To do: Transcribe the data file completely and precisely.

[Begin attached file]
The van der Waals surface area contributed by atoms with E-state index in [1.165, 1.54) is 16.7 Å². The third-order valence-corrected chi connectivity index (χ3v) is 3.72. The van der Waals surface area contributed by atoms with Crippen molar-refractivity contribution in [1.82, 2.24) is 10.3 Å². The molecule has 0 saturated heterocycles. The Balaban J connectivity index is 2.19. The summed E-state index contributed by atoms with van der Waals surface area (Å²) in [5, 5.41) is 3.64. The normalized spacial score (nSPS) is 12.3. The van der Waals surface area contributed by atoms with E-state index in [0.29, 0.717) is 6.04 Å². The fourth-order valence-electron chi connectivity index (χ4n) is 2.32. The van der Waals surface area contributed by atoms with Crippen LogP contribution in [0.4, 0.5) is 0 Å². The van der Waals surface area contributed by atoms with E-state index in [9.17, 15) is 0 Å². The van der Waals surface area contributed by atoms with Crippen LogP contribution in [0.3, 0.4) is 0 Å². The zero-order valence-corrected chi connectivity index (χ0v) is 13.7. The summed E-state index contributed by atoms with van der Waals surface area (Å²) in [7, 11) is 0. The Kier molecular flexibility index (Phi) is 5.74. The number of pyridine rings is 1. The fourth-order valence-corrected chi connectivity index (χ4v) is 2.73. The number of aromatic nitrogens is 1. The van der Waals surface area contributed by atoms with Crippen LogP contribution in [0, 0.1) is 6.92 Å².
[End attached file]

The van der Waals surface area contributed by atoms with E-state index in [1.165, 1.54) is 16.7 Å². The third-order valence-corrected chi connectivity index (χ3v) is 3.72. The van der Waals surface area contributed by atoms with Crippen molar-refractivity contribution in [1.82, 2.24) is 10.3 Å². The molecule has 0 saturated heterocycles. The Balaban J connectivity index is 2.19. The summed E-state index contributed by atoms with van der Waals surface area (Å²) in [5, 5.41) is 3.64. The normalized spacial score (nSPS) is 12.3. The van der Waals surface area contributed by atoms with E-state index in [0.29, 0.717) is 6.04 Å². The fourth-order valence-electron chi connectivity index (χ4n) is 2.32. The van der Waals surface area contributed by atoms with Crippen LogP contribution in [0.4, 0.5) is 0 Å². The van der Waals surface area contributed by atoms with E-state index in [9.17, 15) is 0 Å². The van der Waals surface area contributed by atoms with Crippen LogP contribution in [0.3, 0.4) is 0 Å². The zero-order valence-corrected chi connectivity index (χ0v) is 13.7. The summed E-state index contributed by atoms with van der Waals surface area (Å²) in [7, 11) is 0. The Kier molecular flexibility index (Phi) is 5.74. The number of pyridine rings is 1. The fourth-order valence-corrected chi connectivity index (χ4v) is 2.73. The number of aromatic nitrogens is 1. The van der Waals surface area contributed by atoms with Crippen LogP contribution in [0, 0.1) is 6.92 Å².